It's hard to say whether the Golden State Warriors should be thrilled or terrified to see the Dallas Mavericks come to town.
The 0-4 Warriors look to continue their dominance over the Mavericks (3-1) when the teams meet Thursday for the first time since Golden State's shocking first-round playoff upset last season.
Golden State is 9-2 in its last 11 games against the Mavs, taking five straight during the regular season and knocking off the 67-win Mavericks in six games in the opening playoff round.
The high-scoring Mavs, however, will have no lack of motivation as they arrive at Oracle Arena looking to exact some revenge.
"We all still have a bitter taste in our mouths," Dirk Nowitzki told the team's official Web site. "But we understand that whatever we do now it doesn't take back what happened in May."
Dallas lost all three games at Oakland in that series as it became the first top seed to fall in the first round since 1999.
The Mavs, though, have bounced back this season and seem to be finding their form. In home wins Saturday and Monday over Sacramento and Houston, Dallas averaged 115 points and showcased its depth.
Starting point guard Devin Harris was out against the Kings with a bruised left thigh, but Jose Juan Barea scored 25 points in his place. Top reserve Jason Terry, meanwhile, had 31 points against the Rockets.
"I'm very comfortable in this role,'' said Terry, who's started for most of his NBA career but came off the bench for the University of Arizona when the Wildcats won the national championship in 1997. "I'm going to go out there and give us what we need, a good punch off the bench every night.''
The Mavs are somewhat banged-up, but should get a boost from the return of Harris, who's expected to play Thursday. Star forward Josh Howard (24.0 points per game) is day-to-day after turning his ankle against Houston, and center Erick Dampier practiced for the first time Tuesday after offseason shoulder surgery.
Unmatched depth, however, has allowed the Mavs to easily overcome their injuries. Even with Nowitzki scoring less this season at 21.5 points a game, Dallas is getting plenty of scoring from Terry (22.8), Howard and Jerry Stackhouse (11.0), among others. The Mavericks are tied for the league lead with a 50.5 field-goal percentage.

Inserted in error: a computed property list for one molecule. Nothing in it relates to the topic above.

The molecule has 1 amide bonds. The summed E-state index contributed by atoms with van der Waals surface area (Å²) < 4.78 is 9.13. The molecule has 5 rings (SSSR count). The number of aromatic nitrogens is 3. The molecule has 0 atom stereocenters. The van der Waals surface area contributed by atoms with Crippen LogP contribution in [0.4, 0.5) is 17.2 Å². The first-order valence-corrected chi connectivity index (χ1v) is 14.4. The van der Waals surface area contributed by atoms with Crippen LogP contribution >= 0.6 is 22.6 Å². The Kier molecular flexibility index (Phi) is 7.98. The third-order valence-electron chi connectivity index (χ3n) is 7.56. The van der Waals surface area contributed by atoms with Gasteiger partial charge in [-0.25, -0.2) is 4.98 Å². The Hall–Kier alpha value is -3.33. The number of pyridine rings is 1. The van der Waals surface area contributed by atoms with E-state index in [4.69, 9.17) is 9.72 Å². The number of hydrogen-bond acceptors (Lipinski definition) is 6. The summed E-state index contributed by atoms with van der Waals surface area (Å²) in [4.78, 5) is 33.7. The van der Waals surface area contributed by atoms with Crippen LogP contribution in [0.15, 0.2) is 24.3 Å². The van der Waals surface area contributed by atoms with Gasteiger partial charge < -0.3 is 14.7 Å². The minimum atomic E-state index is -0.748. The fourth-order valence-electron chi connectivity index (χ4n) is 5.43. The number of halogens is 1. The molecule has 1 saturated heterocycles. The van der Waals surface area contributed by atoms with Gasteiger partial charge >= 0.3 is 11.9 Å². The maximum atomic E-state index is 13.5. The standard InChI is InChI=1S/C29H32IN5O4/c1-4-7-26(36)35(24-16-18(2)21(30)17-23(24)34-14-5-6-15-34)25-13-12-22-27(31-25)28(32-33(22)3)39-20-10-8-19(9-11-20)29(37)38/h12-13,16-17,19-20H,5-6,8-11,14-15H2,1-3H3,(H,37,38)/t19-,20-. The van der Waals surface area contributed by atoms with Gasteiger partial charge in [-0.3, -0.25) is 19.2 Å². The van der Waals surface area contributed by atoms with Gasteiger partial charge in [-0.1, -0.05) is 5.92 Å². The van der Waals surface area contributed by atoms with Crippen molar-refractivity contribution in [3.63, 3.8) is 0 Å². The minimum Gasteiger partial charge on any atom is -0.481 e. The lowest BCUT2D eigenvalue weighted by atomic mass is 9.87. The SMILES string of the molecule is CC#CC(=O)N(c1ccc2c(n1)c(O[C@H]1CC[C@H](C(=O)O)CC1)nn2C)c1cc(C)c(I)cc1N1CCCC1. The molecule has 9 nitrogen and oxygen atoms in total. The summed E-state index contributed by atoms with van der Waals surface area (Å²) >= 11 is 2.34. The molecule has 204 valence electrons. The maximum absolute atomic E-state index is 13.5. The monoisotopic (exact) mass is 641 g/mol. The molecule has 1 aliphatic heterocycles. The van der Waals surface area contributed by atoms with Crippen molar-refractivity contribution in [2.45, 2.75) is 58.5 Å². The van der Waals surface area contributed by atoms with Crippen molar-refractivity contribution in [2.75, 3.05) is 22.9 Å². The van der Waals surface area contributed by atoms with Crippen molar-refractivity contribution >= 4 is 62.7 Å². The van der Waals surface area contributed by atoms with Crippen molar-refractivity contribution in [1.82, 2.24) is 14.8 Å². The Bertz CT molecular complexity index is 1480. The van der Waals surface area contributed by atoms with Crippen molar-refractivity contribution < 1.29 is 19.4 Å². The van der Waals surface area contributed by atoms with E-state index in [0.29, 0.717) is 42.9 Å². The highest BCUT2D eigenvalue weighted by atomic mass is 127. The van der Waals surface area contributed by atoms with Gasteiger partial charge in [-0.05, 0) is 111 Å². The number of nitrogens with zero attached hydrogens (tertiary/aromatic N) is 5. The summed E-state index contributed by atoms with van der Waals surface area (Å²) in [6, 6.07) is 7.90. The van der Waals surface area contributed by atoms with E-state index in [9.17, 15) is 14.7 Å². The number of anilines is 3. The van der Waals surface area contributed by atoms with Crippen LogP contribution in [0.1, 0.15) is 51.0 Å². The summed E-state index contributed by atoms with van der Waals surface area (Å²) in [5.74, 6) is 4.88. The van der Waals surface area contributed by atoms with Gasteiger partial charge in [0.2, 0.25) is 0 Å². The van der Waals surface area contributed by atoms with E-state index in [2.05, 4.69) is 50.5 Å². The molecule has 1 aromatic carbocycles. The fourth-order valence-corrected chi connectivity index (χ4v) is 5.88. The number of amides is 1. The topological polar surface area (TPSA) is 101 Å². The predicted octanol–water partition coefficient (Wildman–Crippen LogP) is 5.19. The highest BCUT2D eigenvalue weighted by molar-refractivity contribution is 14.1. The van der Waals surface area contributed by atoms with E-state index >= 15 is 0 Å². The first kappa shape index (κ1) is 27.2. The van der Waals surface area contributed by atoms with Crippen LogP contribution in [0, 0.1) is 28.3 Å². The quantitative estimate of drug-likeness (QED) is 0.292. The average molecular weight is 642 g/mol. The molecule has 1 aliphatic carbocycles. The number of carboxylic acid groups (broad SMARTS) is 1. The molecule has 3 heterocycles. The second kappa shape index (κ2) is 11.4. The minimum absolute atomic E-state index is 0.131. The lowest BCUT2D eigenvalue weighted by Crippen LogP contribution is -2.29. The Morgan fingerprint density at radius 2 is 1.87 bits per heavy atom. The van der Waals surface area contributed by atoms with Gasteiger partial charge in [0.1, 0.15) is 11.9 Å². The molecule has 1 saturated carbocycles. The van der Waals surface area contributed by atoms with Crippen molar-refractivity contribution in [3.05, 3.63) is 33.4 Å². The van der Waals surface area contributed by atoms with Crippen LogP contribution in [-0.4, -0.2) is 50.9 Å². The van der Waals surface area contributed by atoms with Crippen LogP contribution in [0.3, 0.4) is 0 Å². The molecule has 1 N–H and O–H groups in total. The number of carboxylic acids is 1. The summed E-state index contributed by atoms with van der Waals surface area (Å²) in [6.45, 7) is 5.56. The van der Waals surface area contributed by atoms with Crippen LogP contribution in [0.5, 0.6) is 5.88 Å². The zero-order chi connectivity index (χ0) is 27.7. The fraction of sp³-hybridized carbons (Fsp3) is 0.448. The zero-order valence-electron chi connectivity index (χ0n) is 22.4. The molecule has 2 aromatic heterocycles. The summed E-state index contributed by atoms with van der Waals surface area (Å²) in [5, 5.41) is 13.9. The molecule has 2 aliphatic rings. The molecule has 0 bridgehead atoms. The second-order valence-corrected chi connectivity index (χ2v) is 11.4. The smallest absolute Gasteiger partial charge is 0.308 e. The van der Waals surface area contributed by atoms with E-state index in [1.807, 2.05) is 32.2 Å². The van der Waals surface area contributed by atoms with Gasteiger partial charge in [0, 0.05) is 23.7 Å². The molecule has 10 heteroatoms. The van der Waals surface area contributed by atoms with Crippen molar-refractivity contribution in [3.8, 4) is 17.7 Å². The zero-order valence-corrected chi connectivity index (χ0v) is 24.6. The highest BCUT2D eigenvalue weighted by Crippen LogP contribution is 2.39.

"We're an awfully tough team to beat because this is not a one-man band with Dirk," Dallas coach Avery Johnson told the team's official Web site. "We have a team."
That could be bad news for Golden State, which is allowing 119.5 points per game - most in the league and seven more than the next-worst average. The Warriors held the Mavs to less than 100 points in all four playoff wins last season.
For Golden State, Tuesday's 108-104 home loss to Cleveland actually represented a defensive improvement.
"I felt we were playing good basketball, and at one point we had the game under control,'' point guard Baron Davis said. "Then we had a couple of bad breaks defensively. It's a tough loss, but it was a great NBA game. We're young, and we keep trying to figure it out.''
Having traded away Jason Richardson and playing without Stephen Jackson for the first seven games (disciplinary suspension), the Warriors' starting lineup will look a bit different than the last time the Mavs saw it.
Mickael Pietrus and Kelenna Azubuike, neither of whom started during the 2006-07 playoffs, have started all four games this season for Golden State.
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